The core of turbocharger performance comes down to aerodynamics: the shapes and dimensions of the turbine and the impeller and their housings. A success factor for the new engines has therefore been the in-house team of aerodynamics specialists in Malmö, Sweden.
To meet tougher US emission standards, the new turbo compound engine has been developed as a cost-effective solution. It is especially favourable in North America where driving speeds are high. The new engine offers 6.5% reduction in fuel consumption, with the turbo compound unit as the major contributor.
“The turbo compound unit adds an extra turbine. It recovers energy in the exhaust gases and uses it to give extra power to the engine,” explains Per Andersson Specialist Aerodynamics, who has designed key parts of the unit.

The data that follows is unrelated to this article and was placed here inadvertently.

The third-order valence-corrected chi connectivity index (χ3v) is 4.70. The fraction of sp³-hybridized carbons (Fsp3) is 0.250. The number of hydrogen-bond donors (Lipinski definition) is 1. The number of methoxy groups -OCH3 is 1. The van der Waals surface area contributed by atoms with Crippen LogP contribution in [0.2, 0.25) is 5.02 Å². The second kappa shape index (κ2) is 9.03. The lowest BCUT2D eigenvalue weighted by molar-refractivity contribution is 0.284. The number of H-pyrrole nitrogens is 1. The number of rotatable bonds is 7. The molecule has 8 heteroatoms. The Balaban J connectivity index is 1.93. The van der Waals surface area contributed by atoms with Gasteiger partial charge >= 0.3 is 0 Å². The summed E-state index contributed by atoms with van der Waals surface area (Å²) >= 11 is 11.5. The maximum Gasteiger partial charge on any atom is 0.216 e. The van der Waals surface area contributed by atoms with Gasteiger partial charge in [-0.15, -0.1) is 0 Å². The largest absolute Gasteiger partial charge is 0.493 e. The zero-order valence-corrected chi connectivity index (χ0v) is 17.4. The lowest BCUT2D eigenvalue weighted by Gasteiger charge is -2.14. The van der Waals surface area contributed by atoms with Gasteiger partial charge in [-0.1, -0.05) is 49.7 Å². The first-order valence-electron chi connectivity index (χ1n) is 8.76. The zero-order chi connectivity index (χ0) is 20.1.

An essential element in designing the turbo compound engine was engineering a highly optimised turbo that maximizes the efficiency of the entire system. Among many new features, the team in Malmö decided on a compressor diffuser with vanes.
“I think that is a first for the truck industry. It controls the flow better,” explains Magnus Ising, Specialist Aerodynamics.
Other design features include more blades in the compressor, a higher blade-outlet angle of the impeller wheel and a lower inlet blade height.
One of the main challenges was the extreme variation in pressure and speed of the exhaust flow.
“The turbo compound rotor reaches a spin-speed of 32 times the engine speed, and the speed will vary between 60,000 to 20,000 rotations per minute,” says Per Andersson.
Today, around 40 people work at Volvo Group turbo system development facility in Malmö. The site allows the engineers to design and test different systems entirely in-house, including prototype development and testing.
In the coming years, Volvo will continue to develop turbo compound technology to make engines more fuel efficient.
“Both the turbo unit and the turbo compound can be further refined,” says Magnus Ising.